When I comes to council tax, Her Majesty’s Revenue and Customs (HMRC) can send either bailiffs or debt collection agencies to collect any money you owe. Generally speaking, debt collectors are sent before bailiffs so that the council or creditors don’t need to bother the Magistrate’s Court by applying for a bailiff’s warrant. This is why bailiffs have the extra powers a debt collector lacks – they’re effectively a last resort. It’s also important to remember that HMRC has the power to take any money you owe them from your pension, or to bankrupt you and close your business. If you receive letters or correspondence from a debt collection agency and you’re unsure about the situation, it’s imperative that you Council Tax Advisors for free debt advice immediately. The sooner you address the problem the less financial damage you’re likely to do to yourself.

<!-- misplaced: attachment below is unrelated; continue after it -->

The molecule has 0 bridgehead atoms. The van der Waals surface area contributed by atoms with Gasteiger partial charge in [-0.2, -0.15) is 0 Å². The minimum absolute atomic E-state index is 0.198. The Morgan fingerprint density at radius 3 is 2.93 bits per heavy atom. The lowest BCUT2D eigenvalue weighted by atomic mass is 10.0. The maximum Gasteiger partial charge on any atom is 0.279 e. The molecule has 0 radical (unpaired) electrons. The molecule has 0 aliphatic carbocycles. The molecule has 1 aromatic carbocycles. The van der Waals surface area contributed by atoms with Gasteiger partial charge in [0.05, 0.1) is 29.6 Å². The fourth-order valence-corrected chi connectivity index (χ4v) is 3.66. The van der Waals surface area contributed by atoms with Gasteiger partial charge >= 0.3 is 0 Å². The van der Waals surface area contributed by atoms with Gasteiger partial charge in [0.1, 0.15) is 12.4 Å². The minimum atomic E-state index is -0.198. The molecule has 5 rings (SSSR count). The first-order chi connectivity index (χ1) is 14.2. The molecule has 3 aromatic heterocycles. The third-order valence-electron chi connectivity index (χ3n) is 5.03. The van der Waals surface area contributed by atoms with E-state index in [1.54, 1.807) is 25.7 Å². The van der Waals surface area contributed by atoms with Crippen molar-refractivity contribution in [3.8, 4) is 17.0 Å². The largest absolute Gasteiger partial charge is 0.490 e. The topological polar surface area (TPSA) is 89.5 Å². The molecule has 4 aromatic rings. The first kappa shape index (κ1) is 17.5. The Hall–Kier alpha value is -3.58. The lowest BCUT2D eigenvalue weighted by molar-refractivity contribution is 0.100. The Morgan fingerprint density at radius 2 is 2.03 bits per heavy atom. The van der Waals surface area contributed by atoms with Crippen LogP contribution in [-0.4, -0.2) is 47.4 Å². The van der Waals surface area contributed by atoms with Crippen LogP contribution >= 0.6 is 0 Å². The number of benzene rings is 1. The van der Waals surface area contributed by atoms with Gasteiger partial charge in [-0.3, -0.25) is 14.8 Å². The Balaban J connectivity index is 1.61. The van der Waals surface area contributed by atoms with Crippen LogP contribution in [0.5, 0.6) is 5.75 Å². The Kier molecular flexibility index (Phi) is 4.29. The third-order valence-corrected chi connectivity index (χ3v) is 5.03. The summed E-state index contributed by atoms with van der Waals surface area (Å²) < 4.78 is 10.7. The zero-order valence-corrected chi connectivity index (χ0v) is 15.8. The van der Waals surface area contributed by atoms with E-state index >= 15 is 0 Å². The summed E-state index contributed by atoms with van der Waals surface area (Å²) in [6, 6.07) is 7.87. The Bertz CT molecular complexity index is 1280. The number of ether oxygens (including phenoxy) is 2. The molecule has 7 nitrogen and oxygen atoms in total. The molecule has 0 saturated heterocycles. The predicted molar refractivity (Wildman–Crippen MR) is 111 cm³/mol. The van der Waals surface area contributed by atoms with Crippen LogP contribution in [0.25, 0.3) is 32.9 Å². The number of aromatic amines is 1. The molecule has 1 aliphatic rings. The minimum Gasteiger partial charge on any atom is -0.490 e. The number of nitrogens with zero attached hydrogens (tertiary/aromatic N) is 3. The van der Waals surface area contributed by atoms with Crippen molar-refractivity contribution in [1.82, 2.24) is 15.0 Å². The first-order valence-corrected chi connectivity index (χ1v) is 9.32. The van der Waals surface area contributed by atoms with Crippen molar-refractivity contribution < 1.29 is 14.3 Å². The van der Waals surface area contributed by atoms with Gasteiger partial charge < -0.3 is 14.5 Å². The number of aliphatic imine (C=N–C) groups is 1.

“Thanks to your quick and professional response an arrangement has been made that is much more manageable for me.”
The first thing to be aware of is potential interest on your account. Just like a high street bank, debt collection agencies have the power to charge interest on your debts, so the sooner you call Council Tax Advisors, the better. Not only will you pay less interest if you pay off the debt sooner, but with the right help and solution you can actually freeze the interest, allowing you to pay off less than if you simply ignore the debt collectors.
Debt collection agencies like Lowell Portfolio 1, CapQuest and Moorcroft tend to work in one of two ways.